Mostly stuff on Christianity by an Anglican priest who reads a lot of C. S. Lewis.

Tuesday, April 30, 2019

The inspiration of the rest of the NT

It may be easy to see how the Gospels are "inspired," but what about the rest of the New Testament? 

Article VI of the XXXIX Articles states:
VI. Of the Sufficiency of the Holy Scriptures for Salvation.
Holy Scripture containeth all things necessary to salvation: so that whatsoever is not read therein, nor may be proved thereby, is not to be required of any man, that it should be believed as an article of the Faith, or be thought requisite or necessary to salvation. In the name of the Holy Scripture we do understand those canonical Books of the Old and New Testament, of whose authority was never any doubt in the Church. ... All the Books of the New Testament, as they are commonly received, we do receive, and account them Canonical.

So what's the rationale for this? Apostolic authority, for one thing. Jesus promised that the Spirit would bring all things to the disciples's remembrance. John 14:25,26 25 “These things I have spoken to you while being present with you. 26 But the Helper, the Holy Spirit, whom the Father will send in My name, He will teach you all things, and bring to your remembrance all things that I said to you. 

John 16:12-13 also says: 12 “I still have many things to say to you, but you cannot bear them now. [Jesus promises more instruction to the future apostles] 13 However, when He, the Spirit of truth, has come, He will guide you into all truth; [the Spirit is going to guide them into all the true things they need to know, believe and pass on to the rest of the Church] for He will not speak on His own authority, but whatever He hears He will speak; [One of the main reasons for the coming of the Holy Spirit was to do this task: continuing the teaching of Jesus] and He will tell you things to come. [compare this with Revelation 1:10 - John ties the revelation of Jesus to the presence of the Holy Spirit in his soul]

Paul speaks of this very action of the Spirit in his own teaching: I Cor. 2:12,13 12 Now we have received, not the spirit of the world, but the Spirit who is from God, that we might know the things that have been freely given to us by God. 13 These things we also speak, not in words which man’s wisdom teaches but which the Holy Spirit teaches, comparing spiritual things with spiritual.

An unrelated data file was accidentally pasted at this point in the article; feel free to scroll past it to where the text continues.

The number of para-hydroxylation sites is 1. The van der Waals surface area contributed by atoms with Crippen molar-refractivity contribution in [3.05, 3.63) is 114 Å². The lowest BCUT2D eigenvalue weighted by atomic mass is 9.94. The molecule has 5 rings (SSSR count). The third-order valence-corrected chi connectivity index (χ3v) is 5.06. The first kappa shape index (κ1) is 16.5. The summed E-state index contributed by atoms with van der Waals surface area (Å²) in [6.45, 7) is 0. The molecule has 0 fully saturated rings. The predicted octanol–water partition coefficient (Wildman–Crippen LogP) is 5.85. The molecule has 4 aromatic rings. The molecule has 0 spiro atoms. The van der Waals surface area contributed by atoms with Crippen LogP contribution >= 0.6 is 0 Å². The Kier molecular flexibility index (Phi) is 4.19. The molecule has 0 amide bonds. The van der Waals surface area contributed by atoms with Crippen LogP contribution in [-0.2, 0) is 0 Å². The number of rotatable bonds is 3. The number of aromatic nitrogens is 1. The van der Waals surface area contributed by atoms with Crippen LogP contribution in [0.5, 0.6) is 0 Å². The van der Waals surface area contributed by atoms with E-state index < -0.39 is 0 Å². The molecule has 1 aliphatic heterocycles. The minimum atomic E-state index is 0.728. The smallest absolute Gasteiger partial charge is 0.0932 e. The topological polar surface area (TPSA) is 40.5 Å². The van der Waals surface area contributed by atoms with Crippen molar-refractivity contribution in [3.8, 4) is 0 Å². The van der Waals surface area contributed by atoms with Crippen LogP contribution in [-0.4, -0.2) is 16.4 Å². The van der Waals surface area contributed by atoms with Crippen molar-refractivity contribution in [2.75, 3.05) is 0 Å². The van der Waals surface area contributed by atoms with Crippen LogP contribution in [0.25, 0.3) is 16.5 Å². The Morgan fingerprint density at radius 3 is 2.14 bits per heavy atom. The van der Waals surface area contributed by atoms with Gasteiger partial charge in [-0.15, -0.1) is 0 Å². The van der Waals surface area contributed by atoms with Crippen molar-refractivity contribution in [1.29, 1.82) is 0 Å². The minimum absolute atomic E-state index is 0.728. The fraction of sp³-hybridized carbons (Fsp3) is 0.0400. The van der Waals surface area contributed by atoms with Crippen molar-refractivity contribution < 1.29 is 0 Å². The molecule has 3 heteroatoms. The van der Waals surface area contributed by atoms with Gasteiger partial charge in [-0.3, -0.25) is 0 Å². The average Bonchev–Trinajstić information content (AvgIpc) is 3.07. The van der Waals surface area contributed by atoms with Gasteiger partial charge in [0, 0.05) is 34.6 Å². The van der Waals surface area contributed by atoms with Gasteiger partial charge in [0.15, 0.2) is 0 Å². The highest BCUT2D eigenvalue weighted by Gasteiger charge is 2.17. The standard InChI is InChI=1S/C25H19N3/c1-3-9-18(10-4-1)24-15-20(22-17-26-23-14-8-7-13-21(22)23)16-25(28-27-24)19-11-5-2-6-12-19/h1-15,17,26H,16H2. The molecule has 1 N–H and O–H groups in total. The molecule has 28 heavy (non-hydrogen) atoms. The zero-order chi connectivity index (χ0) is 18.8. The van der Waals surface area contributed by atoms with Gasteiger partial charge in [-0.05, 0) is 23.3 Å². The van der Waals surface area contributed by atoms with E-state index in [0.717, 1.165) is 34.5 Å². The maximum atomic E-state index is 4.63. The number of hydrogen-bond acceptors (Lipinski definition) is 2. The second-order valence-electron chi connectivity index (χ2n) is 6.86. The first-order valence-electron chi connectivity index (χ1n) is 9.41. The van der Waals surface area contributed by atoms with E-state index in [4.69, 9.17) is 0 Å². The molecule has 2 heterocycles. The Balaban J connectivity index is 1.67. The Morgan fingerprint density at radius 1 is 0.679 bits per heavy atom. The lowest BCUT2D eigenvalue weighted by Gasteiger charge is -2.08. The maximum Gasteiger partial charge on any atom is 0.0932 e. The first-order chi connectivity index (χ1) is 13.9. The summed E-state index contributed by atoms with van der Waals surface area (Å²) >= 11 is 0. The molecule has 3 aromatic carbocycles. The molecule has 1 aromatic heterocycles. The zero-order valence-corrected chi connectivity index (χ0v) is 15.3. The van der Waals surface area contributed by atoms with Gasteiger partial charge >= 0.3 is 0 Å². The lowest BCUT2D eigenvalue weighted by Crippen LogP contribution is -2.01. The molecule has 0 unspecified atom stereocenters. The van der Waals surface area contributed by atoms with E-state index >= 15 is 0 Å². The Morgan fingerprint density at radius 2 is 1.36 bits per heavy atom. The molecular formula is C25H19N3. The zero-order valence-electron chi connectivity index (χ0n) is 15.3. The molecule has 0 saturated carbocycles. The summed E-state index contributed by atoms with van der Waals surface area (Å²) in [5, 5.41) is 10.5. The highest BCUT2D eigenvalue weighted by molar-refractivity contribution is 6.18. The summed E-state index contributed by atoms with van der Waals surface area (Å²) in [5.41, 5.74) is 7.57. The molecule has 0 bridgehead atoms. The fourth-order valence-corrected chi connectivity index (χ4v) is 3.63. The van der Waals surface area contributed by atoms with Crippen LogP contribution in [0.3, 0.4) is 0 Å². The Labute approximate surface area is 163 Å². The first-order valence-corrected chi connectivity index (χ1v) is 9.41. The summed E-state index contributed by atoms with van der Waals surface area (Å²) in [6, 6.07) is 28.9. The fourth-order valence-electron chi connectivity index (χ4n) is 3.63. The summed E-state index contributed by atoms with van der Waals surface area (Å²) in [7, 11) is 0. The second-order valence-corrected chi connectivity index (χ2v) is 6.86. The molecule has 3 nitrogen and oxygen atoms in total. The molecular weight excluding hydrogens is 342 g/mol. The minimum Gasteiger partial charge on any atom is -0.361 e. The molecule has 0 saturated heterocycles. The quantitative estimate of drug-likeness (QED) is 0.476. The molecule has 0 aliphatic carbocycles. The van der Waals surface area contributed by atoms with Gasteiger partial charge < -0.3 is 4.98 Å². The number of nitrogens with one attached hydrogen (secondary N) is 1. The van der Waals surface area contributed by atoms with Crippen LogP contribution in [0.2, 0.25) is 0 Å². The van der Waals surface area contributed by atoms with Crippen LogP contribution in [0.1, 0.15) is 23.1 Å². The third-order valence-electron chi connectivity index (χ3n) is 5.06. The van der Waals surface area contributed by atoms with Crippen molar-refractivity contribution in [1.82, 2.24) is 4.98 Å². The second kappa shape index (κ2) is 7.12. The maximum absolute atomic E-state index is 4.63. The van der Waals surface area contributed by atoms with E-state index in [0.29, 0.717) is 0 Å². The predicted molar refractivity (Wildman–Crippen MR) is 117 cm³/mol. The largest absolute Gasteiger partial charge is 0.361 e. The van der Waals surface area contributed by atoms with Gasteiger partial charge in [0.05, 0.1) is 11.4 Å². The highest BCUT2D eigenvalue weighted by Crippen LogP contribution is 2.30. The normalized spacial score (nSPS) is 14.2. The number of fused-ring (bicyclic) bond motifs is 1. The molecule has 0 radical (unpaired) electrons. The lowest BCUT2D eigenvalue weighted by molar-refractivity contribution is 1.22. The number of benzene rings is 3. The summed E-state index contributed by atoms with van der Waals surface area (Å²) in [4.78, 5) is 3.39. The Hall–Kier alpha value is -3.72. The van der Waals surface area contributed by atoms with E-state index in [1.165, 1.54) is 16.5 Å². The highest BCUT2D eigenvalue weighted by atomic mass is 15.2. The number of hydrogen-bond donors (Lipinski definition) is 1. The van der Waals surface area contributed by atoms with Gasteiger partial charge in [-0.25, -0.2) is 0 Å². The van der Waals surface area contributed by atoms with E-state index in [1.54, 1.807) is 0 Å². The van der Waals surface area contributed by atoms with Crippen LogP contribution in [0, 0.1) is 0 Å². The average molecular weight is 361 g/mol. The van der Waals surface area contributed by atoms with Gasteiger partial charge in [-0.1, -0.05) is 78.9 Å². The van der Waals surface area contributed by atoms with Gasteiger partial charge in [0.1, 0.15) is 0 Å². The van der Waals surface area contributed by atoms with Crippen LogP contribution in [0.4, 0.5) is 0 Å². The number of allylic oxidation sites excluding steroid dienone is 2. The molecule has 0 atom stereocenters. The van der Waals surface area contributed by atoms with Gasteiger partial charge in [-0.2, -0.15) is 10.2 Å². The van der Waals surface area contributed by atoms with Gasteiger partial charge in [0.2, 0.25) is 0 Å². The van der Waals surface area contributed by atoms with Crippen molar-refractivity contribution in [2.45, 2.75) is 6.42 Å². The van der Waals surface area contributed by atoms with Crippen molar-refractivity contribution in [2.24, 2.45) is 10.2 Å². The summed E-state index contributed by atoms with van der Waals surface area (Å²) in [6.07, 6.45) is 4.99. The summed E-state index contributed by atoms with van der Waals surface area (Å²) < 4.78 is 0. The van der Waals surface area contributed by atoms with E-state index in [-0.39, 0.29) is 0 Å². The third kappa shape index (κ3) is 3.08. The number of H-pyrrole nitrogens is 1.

See also Ephesians 3: 3 For this reason I, Paul, the prisoner of Christ Jesus for you Gentiles— 2 if indeed you have heard of the dispensation of the grace of God which was given to me for you, 3 how that by revelation He made known to me the mystery (as I have briefly written already, 4 by which, when you read, you may understand my knowledge in the mystery of Christ), 5 which in other ages was not made known to the sons of men, as it has now been revealed by the Spirit to His holy apostles and prophets: [note also the use of the plural]

Note how Paul describes his own teaching: I Thessalonians 2:13. 13 For this reason we also thank God without ceasing, because when you received the word of God which you heard from us, you welcomed it not as the word of men, but as it is in truth, the word of God, which also effectively works in you who believe.

It is no wonder that the apostle Peter equates Paul's writings to the Old Testament scriptures: 2 Peter 3: 14 Therefore, beloved, looking forward to these things, be diligent to be found by Him in peace, without spot and blameless; 15 and consider that the longsuffering of our Lord is salvation—as also our beloved brother Paul, according to the wisdom given to him, has written to you, 16 as also in all his epistles, speaking in them of these things, in which are some things hard to understand, which untaught and unstable people twist to their own destruction, as they do also the rest of the Scriptures.

The Acts of the Apostles is only Part Two of one work by Luke. It is taken as having the same authority as Part One, the Gospel.

So much for the rationale. There are also instructions in the NT of how the epistles are to be used that show they are to be taken as authoritative (e.g. 1 Thess. 5:27: 27 I charge you by the Lord that this epistle be read to all the holy brethren. 2 Thess. 15 Therefore, brethren, stand fast and hold the traditions which you were taught, whether by word or our epistle.)

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